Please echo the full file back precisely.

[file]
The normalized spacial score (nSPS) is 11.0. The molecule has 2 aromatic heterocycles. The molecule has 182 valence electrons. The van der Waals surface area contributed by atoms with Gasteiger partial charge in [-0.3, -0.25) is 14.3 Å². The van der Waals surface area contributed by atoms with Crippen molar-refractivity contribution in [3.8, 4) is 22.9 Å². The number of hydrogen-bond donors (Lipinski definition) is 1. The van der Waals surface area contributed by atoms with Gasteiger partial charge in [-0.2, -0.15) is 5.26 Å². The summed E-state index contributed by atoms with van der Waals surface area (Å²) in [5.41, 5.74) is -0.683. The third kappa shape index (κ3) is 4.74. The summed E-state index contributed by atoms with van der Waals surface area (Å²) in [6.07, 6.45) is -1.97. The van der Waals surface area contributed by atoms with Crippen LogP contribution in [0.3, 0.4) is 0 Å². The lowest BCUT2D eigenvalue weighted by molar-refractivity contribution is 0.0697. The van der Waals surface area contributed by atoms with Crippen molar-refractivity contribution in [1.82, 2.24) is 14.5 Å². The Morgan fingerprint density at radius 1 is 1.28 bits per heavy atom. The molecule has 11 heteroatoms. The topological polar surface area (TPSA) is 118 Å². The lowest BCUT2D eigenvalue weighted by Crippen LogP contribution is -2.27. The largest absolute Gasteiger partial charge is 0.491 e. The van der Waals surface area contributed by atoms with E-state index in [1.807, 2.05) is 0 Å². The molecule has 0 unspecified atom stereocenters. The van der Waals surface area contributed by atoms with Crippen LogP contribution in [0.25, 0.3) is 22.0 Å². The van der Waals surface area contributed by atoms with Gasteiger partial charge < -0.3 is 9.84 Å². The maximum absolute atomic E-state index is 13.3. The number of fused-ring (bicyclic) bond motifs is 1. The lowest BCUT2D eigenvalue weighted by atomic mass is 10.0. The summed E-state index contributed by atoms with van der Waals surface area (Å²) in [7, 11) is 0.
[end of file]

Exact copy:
The normalized spacial score (nSPS) is 11.0. The molecule has 2 aromatic heterocycles. The molecule has 182 valence electrons. The van der Waals surface area contributed by atoms with Gasteiger partial charge in [-0.3, -0.25) is 14.3 Å². The van der Waals surface area contributed by atoms with Crippen molar-refractivity contribution in [3.8, 4) is 22.9 Å². The number of hydrogen-bond donors (Lipinski definition) is 1. The van der Waals surface area contributed by atoms with Gasteiger partial charge in [-0.2, -0.15) is 5.26 Å². The summed E-state index contributed by atoms with van der Waals surface area (Å²) in [5.41, 5.74) is -0.683. The third kappa shape index (κ3) is 4.74. The summed E-state index contributed by atoms with van der Waals surface area (Å²) in [6.07, 6.45) is -1.97. The van der Waals surface area contributed by atoms with Crippen LogP contribution in [0.3, 0.4) is 0 Å². The lowest BCUT2D eigenvalue weighted by molar-refractivity contribution is 0.0697. The van der Waals surface area contributed by atoms with Crippen molar-refractivity contribution in [1.82, 2.24) is 14.5 Å². The Morgan fingerprint density at radius 1 is 1.28 bits per heavy atom. The molecule has 11 heteroatoms. The topological polar surface area (TPSA) is 118 Å². The lowest BCUT2D eigenvalue weighted by Crippen LogP contribution is -2.27. The largest absolute Gasteiger partial charge is 0.491 e. The van der Waals surface area contributed by atoms with E-state index in [1.807, 2.05) is 0 Å². The molecule has 0 unspecified atom stereocenters. The van der Waals surface area contributed by atoms with Crippen LogP contribution in [0.25, 0.3) is 22.0 Å². The van der Waals surface area contributed by atoms with Gasteiger partial charge < -0.3 is 9.84 Å². The maximum absolute atomic E-state index is 13.3. The number of fused-ring (bicyclic) bond motifs is 1. The lowest BCUT2D eigenvalue weighted by atomic mass is 10.0. The summed E-state index contributed by atoms with van der Waals surface area (Å²) in [7, 11) is 0.